The dog days of summer are here with temperatures hitting 100 degrees. It can be fun to get outside with your dog, but you have to be careful that your dog doesn’t overheat or incur heatstroke. As vendors, we do a number of outdoor events each summer and have seen dogs become very ill, and even pass away due to the heat.
Check the weather before you leave. If you’re driving from a cooler location early in the morning, check the temperature of where you’re going. If it’s going to be hot out stay home or leave your dog at home. It isn’t worth risking their life in the heat.
It also goes without saying, but whatever you do don’t leave your dog in the car. They get very hot very quickly.
Always make sure you bring cool water for your dog, and if you can, get them a good cooling coat to help them cool off.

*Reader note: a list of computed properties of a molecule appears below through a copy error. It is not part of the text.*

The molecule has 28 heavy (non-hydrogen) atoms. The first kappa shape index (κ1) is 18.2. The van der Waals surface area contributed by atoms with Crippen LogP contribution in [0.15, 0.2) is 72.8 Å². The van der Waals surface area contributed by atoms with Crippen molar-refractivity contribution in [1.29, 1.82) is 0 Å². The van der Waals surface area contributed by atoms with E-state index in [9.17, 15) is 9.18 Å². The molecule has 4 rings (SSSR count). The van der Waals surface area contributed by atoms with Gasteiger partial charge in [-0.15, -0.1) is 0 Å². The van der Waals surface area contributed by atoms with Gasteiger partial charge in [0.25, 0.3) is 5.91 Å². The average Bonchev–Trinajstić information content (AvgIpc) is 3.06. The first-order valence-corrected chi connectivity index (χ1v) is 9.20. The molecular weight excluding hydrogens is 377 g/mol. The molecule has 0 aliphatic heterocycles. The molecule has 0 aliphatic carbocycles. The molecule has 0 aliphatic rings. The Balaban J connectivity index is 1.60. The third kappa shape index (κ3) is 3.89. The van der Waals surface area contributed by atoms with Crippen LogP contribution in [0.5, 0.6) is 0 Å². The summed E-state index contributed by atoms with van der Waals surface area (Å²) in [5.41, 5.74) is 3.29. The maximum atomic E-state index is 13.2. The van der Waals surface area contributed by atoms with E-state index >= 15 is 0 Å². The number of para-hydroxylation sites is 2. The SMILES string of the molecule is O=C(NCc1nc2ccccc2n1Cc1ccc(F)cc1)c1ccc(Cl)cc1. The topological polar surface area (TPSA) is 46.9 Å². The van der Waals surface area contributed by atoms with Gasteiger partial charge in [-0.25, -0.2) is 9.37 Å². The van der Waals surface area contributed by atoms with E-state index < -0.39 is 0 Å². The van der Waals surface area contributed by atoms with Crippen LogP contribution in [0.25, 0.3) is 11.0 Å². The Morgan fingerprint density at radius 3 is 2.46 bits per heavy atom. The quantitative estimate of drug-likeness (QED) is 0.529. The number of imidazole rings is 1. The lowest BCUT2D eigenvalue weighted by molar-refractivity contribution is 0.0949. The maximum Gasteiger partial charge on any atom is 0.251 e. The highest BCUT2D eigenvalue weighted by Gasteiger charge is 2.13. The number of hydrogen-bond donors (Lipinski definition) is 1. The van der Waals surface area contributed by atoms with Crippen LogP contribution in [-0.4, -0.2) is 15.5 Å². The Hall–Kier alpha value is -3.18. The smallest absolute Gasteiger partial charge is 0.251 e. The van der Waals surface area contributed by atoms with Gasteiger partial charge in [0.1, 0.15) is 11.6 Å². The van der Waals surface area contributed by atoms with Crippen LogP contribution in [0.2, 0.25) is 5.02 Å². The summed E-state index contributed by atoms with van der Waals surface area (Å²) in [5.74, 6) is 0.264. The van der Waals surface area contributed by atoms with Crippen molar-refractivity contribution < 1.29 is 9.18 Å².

Not all dogs are created equal. It’s important to know if your dog is more prone to overheating. Younger dogs, dogs with long hair, and brachial dogs are all much more likely to overheat. Brachial dogs are dogs with a flatter face such as pugs, boxers, and bulldogs.
Your dog’s temperature shouldn’t be above 103F, when it hits 106F or higher without any inflammation means that heatstroke is setting in in your dog. Since you probably don’t carry a thermometer around with you it’s important to be able to identify it setting in in your dog.
If you do find your dog overheating, taking the following steps could save your dog’s life.
Be careful not to cool your dog off too quickly. It may be tempting to put them in an ice bath but this can induce shock.